This issue from OPT-NC (illustrated by the watercolorist and former submariner Roberto Lunardo) represents the 3rd and last part of the series on the theme of legendary aircraft that have flown to New Caledonia from yesterday to today. The company UTA (Union des Transports Aériennes) and its mythical aircraft the 747-400 hold a special place in the History of New Caledonian air links.
The epic of the Big Boss
This issue takes us back to the distant time when air travel took even longer than today due to the many stopovers that were necessary. UTA served New Caledonia from the early 60s, until its merger with Air France in the early 90s. These routes were operated by McDonnell Douglas aircraft (DC-8 then DC-10), until the arrival in 1981 of the Boeing 747-400. The latter reached Noumea from Paris via Bahrain, Singapore, Denpasar and Sydney. A "route via the Indies" that was to remain in service until the end of the 2000s when the route via Japan and later Korea was to replace it.
A legendary aircraft
The Boeing 747-400 is a legendary aircraft that was nicknamed here the "Big Boss". For some this nickname refers to the Boss, because it was the largest transport aircraft in the world with a capacity of 400 passengers. For others, it is necessary to understand that in French "big boss" also means a big bump and so described the plane’s characteristic bump on the upper fuselage and in which the business passengers took their place. Its recognizable silhouette even amongst a thousand other planes was for many years, on Tuesdays and Fridays, a familiar feature on the tarmac of Tontouta International airport.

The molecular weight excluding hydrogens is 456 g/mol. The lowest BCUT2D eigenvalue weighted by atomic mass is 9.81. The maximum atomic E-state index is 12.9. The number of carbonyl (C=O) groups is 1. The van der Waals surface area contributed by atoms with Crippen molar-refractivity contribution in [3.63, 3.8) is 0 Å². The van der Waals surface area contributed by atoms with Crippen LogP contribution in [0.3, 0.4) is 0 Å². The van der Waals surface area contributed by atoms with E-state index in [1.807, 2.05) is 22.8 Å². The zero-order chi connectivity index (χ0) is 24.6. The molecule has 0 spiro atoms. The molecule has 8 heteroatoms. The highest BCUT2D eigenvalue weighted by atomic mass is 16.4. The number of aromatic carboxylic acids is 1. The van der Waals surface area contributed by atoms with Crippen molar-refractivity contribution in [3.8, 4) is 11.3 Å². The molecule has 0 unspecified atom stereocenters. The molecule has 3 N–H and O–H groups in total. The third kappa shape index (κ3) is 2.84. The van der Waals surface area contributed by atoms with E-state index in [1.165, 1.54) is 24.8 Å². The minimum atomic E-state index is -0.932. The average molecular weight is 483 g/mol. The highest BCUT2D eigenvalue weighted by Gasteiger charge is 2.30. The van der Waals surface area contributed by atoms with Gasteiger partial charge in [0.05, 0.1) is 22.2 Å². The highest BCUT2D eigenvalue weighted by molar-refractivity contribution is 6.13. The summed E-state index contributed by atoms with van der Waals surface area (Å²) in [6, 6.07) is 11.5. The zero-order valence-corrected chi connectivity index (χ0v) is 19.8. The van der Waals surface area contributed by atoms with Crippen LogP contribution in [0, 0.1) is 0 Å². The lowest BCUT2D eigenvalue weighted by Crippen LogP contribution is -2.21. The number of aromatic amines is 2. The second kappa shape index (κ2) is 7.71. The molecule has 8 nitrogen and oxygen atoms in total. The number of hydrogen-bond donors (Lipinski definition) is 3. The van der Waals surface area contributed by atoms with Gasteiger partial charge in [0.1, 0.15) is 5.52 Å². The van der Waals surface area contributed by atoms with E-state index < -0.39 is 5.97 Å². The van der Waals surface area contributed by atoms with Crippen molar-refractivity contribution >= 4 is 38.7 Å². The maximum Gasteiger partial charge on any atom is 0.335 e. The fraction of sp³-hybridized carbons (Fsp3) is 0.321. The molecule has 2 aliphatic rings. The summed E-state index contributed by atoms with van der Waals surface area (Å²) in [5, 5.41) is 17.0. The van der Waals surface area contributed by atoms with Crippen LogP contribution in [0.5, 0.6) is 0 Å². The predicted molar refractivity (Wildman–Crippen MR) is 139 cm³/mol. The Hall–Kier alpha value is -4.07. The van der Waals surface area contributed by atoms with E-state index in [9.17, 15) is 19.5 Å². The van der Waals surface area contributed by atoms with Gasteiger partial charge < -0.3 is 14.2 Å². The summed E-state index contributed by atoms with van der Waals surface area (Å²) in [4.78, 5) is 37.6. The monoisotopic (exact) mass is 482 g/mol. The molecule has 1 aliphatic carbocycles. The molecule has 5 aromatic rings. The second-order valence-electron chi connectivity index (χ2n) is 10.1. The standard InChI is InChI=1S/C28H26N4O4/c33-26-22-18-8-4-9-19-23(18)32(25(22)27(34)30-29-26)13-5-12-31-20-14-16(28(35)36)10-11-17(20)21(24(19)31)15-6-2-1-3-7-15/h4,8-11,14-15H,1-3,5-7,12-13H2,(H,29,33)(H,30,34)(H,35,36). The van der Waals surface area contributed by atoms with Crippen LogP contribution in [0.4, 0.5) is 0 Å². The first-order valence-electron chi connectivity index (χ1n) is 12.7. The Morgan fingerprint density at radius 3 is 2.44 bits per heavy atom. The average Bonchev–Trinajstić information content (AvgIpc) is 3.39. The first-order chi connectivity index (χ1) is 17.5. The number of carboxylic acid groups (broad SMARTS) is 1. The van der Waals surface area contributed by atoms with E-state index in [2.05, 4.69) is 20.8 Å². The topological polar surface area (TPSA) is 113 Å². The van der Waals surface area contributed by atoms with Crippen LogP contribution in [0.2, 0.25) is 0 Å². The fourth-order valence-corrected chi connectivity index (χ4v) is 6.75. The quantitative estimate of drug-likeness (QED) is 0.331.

With a height of nearly 20 meters, the Big Boss had a wingspan of nearly 65 meters, and a length of 71 meters. It could travel a distance of nearly 13,000 kilometers non-stop at a speed of 920 km/h. If it has now disappeared from the New Caledonian aeronautical landscape, but the 747-400 will have had a career of exceptional longevity as in 2020 still more than 450 of these aircraft are in service around the world and it was only in that year that Boeing finally announced the end of production of the 747, 52 years after its entry into service.